After my old Sharp PC-1403 popped off a dusty box, where it laid almost forgotten for a dozen years, or two, I immediately wondered about how I could interface it with my standard laptop, or "modernize" it. What I think the Sharp was missing the most is an easy way to store and retrieve programs.

An ST-Nucleo board (a L053R8 I got as a give away from the ST booth at a MakerFaire in Rome), could to the trick, I thought. My first attempt was a remake of a software cassette emulator, which was already circulating in the Sharp hackers' community (PocketTools), which I also submitted as another project here:

While searching for info in the Sharp community, I found out that Sharp sold a Floppy Disk driver for the Sharp PCs, the CE-140F, which I didn't even imagine at the time. Not just that. A very smart guy wrote software emulators for a number of similar devices (, including the Sharp ones, and he was so kind to share with me the results of his reverse engineering work on a real device.

I soon realized that emulating the CE-140F with a microcontroller and an SD-Card could be far more useful than the cassette interface. Something like the well known SD2IEC card for the dear old Commodore 64. I then started building up the interface presented with this project, which is based on the L053R8 ST-Nucleo Board and the online Mbed-OS compiler. This platform makes the project open to future upgrades, in terms of both hardware and software resources.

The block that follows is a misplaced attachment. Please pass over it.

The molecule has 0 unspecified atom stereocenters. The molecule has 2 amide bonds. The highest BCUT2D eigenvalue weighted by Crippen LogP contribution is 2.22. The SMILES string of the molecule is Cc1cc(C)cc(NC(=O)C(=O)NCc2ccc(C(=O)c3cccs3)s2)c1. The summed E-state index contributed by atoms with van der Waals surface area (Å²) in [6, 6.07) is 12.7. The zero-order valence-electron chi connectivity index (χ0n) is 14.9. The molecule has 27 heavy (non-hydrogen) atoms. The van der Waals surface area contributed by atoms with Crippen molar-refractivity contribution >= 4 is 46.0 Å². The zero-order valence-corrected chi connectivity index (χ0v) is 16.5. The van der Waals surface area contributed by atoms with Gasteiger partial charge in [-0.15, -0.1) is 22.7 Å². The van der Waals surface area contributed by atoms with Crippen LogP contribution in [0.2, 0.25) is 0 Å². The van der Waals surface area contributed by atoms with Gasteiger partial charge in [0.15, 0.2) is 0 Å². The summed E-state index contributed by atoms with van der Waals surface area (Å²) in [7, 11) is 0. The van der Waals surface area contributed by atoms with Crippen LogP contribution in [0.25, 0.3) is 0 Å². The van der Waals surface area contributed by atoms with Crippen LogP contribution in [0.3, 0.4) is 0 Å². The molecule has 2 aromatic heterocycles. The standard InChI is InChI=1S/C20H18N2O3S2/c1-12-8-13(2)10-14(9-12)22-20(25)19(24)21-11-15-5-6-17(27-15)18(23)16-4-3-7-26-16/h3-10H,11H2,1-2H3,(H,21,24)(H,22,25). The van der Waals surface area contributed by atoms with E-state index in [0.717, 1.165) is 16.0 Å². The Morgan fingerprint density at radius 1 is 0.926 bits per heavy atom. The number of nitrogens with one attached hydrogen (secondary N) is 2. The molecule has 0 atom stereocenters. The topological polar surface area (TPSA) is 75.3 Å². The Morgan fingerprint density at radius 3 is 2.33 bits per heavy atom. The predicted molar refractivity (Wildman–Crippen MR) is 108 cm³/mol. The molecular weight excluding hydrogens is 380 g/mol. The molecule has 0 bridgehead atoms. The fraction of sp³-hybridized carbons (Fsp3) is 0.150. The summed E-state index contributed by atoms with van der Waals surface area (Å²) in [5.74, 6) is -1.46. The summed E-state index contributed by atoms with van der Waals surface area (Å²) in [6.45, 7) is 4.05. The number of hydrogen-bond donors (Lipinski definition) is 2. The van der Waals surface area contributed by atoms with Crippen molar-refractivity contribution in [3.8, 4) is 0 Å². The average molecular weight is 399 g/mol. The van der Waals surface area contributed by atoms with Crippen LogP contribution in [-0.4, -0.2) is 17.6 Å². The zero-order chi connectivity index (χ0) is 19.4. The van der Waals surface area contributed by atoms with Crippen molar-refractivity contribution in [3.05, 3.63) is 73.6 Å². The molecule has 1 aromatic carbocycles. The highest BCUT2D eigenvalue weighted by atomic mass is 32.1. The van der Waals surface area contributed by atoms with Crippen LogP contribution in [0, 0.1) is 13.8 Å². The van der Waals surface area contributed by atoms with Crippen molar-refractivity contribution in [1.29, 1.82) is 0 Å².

The project is (as it's clear from the photo) in a prototype stage, but it's fully functional from the hardware standpoint. The connection to the laptop is for power and debug purposes only. I recently moved to a soldered proto board, and I'm now testing a newer version, using a more compact Nucleo L432KC. A standalone power scheme with rechargeable batteries, as well as a custom pcb is in my pipeline of ideas as well.

The software section isn't complete yet, lacking some of the Sharp disk commands handling, but I'm in the process of implementing the most fundamental ones. Nonetheless, the prototype demonstrates the complete concept and shows there's room for making it a nice and handful addition to our beloved retrocomputing devices.

Here's the very first demo I recorded:

Latest code and schematics can be found on github: